Twitch source code and business data leaked on 4chan
Image: Twitch
Catalin Cimpanu October 6, 2021

Twitch source code and business data leaked on 4chan

Twitch source code and business data leaked on 4chan

An unknown individual has leaked the source code and business data of video streaming platform Twitch via a torrent file posted on the 4chan discussion board earlier today.

The leaker said they shared the data as a response to the recent “hate raids” —coordinated bot attacks posting hateful and abusive content in Twitch chats— that have plagued the platform’s top streamers over the summer.

“Their community is […] a disgusting toxic cesspool, so to foster more disruption and competition in the online video streaming space, we have completely pwned them, and in part one, are releasing the source code from almost 6,000 internal Git repositories,” the leaker said earlier today.

The Record has downloaded parts of the 125 GB torrent file shared by the leaker in order to confirm its authenticity.

Twitch-leak
Image: The Record

The content of the leak is in tune with what the leaker claimed to have shared earlier today, quoted below:

  • Entirety of Twitch.tv, with commit history going back to its early beginnings
  • Mobile, desktop and video game console Twitch clients
  • Various proprietary SDKs and internal AWS services used by Twitch
  • Every other property that Twitch owns including IGDB and CurseForge
  • An unreleased Steam competitor from Amazon Game Studios
  • Twitch SOC internal red teaming tools (lol)
  • AND: Creator payout reports from 2019 until now. Find out how much your favorite streamer is really making!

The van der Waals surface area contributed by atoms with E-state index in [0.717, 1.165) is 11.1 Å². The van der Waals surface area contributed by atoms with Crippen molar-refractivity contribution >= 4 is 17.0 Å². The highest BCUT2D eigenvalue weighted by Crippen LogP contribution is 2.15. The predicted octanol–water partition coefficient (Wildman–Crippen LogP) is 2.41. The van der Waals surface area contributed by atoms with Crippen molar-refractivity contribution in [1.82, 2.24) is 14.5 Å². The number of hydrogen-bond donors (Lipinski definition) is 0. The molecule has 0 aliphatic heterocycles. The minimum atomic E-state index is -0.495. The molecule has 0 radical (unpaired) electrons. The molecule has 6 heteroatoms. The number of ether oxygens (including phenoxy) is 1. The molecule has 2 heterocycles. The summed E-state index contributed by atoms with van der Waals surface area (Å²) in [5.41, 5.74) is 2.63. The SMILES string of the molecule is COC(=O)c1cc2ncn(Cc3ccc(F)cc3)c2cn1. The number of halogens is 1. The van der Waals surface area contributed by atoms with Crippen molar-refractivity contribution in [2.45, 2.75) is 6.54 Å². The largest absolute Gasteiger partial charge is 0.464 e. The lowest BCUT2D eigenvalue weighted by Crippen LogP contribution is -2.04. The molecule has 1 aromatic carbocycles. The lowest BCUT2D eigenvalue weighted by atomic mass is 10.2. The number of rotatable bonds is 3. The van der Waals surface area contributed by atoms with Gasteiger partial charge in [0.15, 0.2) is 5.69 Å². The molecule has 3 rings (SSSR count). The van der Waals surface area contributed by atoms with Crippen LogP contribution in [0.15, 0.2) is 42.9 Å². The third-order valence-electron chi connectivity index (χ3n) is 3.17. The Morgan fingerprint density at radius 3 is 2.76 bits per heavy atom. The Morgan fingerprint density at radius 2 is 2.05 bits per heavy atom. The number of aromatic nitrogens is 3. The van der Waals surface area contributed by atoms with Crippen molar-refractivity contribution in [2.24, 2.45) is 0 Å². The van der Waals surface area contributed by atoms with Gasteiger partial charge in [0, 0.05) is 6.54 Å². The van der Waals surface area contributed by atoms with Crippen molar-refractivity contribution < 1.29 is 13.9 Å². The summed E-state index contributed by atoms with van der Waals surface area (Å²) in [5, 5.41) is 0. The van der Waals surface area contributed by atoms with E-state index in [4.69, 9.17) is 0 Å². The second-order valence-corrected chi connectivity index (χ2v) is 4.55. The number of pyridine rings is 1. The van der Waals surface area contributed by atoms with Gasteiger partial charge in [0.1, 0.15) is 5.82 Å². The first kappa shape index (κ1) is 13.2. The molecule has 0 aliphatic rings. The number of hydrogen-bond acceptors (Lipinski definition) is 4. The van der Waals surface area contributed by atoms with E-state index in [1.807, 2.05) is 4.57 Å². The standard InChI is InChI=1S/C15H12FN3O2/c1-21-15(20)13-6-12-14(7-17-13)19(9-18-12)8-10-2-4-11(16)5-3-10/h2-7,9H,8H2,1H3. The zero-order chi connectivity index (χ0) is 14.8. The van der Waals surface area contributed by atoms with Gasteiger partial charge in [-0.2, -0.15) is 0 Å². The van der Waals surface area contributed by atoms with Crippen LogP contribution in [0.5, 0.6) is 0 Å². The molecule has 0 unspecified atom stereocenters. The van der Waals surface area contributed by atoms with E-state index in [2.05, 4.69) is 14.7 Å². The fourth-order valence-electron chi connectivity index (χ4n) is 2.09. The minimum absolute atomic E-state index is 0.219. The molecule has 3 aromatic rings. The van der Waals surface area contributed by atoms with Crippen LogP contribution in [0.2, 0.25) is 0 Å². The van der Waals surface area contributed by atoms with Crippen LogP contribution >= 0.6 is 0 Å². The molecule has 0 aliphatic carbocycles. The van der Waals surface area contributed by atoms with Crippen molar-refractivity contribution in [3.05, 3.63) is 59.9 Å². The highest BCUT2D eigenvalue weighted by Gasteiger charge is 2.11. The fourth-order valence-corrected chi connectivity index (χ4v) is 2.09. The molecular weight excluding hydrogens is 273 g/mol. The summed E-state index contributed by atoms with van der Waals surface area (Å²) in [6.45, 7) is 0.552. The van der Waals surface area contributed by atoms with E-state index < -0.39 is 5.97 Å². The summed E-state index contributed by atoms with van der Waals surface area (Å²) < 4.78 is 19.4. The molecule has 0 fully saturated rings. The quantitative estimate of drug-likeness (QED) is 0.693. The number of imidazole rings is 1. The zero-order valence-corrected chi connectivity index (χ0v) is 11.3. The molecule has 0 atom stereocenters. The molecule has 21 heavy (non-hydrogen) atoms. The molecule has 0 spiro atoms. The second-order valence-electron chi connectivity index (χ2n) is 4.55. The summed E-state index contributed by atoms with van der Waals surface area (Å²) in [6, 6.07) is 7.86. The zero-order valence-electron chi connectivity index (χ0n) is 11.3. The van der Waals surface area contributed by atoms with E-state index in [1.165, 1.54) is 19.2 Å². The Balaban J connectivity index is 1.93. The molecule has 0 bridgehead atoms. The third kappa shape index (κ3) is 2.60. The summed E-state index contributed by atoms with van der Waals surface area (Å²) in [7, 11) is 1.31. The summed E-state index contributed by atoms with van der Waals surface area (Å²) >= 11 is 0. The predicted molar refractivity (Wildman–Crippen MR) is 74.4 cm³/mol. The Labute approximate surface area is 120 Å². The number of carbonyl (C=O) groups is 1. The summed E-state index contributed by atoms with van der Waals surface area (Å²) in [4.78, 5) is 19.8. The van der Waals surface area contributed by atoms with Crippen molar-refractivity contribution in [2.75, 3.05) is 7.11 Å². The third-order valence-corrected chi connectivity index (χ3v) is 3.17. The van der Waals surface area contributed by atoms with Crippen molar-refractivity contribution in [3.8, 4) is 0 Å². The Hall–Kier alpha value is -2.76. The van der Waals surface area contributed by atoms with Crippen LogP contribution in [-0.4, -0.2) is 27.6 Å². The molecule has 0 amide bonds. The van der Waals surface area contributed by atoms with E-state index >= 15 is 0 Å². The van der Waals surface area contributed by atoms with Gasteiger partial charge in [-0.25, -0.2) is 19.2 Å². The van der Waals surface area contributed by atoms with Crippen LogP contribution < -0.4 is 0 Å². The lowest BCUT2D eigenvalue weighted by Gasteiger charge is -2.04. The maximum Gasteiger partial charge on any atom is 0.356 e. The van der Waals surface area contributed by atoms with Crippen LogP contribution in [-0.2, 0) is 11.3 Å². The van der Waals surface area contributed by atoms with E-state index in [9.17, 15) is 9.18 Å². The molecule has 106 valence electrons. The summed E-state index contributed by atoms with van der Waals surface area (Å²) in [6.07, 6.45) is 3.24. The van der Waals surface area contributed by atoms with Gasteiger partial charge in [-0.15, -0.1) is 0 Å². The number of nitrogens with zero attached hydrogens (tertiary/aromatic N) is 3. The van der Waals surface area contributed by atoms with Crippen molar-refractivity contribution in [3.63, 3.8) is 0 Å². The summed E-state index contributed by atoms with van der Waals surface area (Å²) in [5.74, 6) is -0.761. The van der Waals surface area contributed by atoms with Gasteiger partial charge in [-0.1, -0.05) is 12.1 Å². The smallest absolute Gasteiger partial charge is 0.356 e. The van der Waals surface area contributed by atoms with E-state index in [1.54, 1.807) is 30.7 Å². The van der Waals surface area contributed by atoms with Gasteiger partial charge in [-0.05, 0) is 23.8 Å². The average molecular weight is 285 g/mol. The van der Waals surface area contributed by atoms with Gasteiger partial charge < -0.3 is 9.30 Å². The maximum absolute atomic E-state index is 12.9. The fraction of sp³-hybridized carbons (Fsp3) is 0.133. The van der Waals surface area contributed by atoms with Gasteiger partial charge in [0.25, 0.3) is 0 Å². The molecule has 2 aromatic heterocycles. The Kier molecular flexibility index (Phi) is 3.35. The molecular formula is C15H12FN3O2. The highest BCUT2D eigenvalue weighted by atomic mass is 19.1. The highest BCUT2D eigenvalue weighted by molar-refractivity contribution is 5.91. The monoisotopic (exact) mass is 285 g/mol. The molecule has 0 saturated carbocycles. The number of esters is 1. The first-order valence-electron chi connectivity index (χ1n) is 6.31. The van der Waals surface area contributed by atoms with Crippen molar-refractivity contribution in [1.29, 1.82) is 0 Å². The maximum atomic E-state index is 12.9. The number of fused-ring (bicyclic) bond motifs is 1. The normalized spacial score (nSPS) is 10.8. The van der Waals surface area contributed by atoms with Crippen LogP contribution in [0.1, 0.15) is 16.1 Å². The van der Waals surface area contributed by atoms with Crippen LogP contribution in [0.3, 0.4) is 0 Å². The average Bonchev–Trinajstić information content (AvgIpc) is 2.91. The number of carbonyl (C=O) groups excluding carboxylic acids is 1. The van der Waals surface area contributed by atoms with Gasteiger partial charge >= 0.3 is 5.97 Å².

Among the treasure trove of data, the most sensitive folders are the ones holding information about Twitch’s user identity and authentication mechanisms, admin management tools, and data from Twitch’s internal security team, including white-boarded threat models describing various parts of Twitch’s backend infrastructure [see redacted image below].

Twitch-source-code
Image: The Record
Twitch-threat-models
Image: The Record

While at the time of writing, The Record was unable to find personal details for any Twitch users, the leak also contained payout schemes for the platform’s top streamers, some of which had already confirmed its accuracy [1, 2, 3, 4].

The data, which we will not be linking or sharing in any way, is exposing the monthly revenues for some of the platform’s biggest earners, some of which reach six-figure sums; data that could be a boon for extortionists and criminal groups.

Reached out for comment, Twitch confirmed the breach via email:

We can confirm a breach has taken place. Our teams are working with urgency to understand the extent of this. We will update the community as soon as additional information is available. Thank you for bearing with us.

Ashley Lloyd, Twitch EMEA Communications Manager

The source of the leak is currently believed to be an internal Git server. Git servers are typically used by companies to allow large teams of programmers to make controlled and easily reversible changes to source code repositories.

The leak was also labeled as “part one,” suggesting that more data will be leaked in the future.

Although no user data was found in the leak, several security researchers have urged users to change their passwords and enable a multi-factor authentication solution for their account as a precaution.


The leak comes a month after thousands of Twitch streams organized the #ADayOffTwitch walkout on September 1, refusing to stream in response to the ever-increasing hate raids.

In August, Twitch promised to address the hate raids in a message posted on Twitter, asking for patience as the spam attacks did not have “a simple fix.”

Article text has been updated with additional screenshots of the leak and confirmations from Twitch and its streamers. Title and text have updated to remove mention of Anonymous hacker collective as the source of the leak.

Catalin Cimpanu is a cybersecurity reporter for The Record. He previously worked at ZDNet and Bleeping Computer, where he became a well-known name in the industry for his constant scoops on new vulnerabilities, cyberattacks, and law enforcement actions against hackers.